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Louis PELOSI (b. 1947)
A Triptych Memorial to My Rosemarie - Part I
String Quartet No. 1 (1997-2000) [33:43]
Prayer Suite (2005-2006) [11:03]
I Weave You A Shroud (2005) [14:15]
String Quartet No. 2 "Rosemarie Kocz˙ In Memoriam" (2008) [18:32]
rec. 2006-2009
KASP RECORDS 57701 [77:53]

A Triptych Memorial to My Rosemarie - Part II
Thirty-Seven Inventions, Canons and Fugues on a Single Motif (2004, 2006-2008) [77:42]
Donald Isler (piano)
rec. 2009-2010
KASP RECORDS 57702 [77:42]

A Triptych Memorial to My Rosemarie - Part III
Piano Trio (2009-2010) [27:30]
Woodwind Quartet (2005-2006) [14:40]
Elegy For Brass Quintet (Revisited) (2009) [9:13]
String Quartet No. 3 (2008-2010) [27:13]
rec. 2010-2011
KASP RECORDS 57721 [78:48]

These three discs titled "A Triptych Memorial to my Rosemarie" are Louis Pelosi's tribute to his wife Rosemarie Kocz˙, who died on 12 December 2007. She was the composer's "inseparable companion in all things great and small for almost twenty-eight years..." She was his inspiration and helped him find his voice as a composer.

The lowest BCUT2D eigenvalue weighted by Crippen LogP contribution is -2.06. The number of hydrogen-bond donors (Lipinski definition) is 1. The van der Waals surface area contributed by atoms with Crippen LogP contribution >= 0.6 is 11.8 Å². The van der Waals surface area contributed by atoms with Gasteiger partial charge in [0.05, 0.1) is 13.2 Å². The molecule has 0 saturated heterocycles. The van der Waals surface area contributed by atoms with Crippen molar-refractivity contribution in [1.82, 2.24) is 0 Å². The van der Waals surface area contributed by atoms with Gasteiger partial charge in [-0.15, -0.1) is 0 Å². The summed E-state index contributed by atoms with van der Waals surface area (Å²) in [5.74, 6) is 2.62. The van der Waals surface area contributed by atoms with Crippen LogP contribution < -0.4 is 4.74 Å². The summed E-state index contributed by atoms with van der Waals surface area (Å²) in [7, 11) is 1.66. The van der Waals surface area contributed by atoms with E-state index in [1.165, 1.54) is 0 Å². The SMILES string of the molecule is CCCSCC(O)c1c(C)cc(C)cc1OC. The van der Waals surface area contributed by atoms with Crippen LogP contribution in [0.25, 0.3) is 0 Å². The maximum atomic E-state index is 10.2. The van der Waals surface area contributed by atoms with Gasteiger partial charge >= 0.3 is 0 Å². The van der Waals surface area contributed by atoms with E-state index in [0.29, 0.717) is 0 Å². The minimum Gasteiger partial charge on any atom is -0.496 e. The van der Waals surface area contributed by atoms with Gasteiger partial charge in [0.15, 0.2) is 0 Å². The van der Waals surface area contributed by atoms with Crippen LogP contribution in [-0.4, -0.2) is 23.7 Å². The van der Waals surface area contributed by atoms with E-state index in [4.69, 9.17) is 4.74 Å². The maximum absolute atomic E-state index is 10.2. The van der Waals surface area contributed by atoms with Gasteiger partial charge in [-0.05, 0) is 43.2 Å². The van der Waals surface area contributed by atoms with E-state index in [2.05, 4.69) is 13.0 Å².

Louis Pelosi considers his four-movement String Quartet No. 1, which opens Part I of the Triptych, the beginning of his mature writing. The Hebraic-inflected melody of the second movement "I Weave You a Shroud" forms the motivic germ of the work. Pelosi enlisted the theme for the vocal sextet, included on this CD, and it is also put to use his Thirteen Preludes and Fugues. The Quartet opens with an animated interplay between all four instruments. This is followed by a lengthy slow movement, wistful and regretful in character. Midway through the music becomes invigorated, but this is short-lived and the music subsides towards the end. Another slow movement comes next, with a radiantly static quality. The work ends with an effervescent finale.

The single-movement String Quartet No. 2, penned in 2008, is Pelosi's requiem for his wife. It also pays tribute to J. S. Bach, and there is passing reference to his Violin Concerto in D minor. The general mood is dark and sombre, shot through with shards of pain and anguish. Fugal elements permeate the score. The Quartet has the feel of a lengthy meditation. The two Quartets bookend the Prayer Suite for violin and piano, and the vocal sextet "I Weave You a Shroud", set to a poem by T. P. Perrin (the text is provided in the booklet). The title of the work refers to his artist wife’s drawings memorializing the victims of the Holocaust.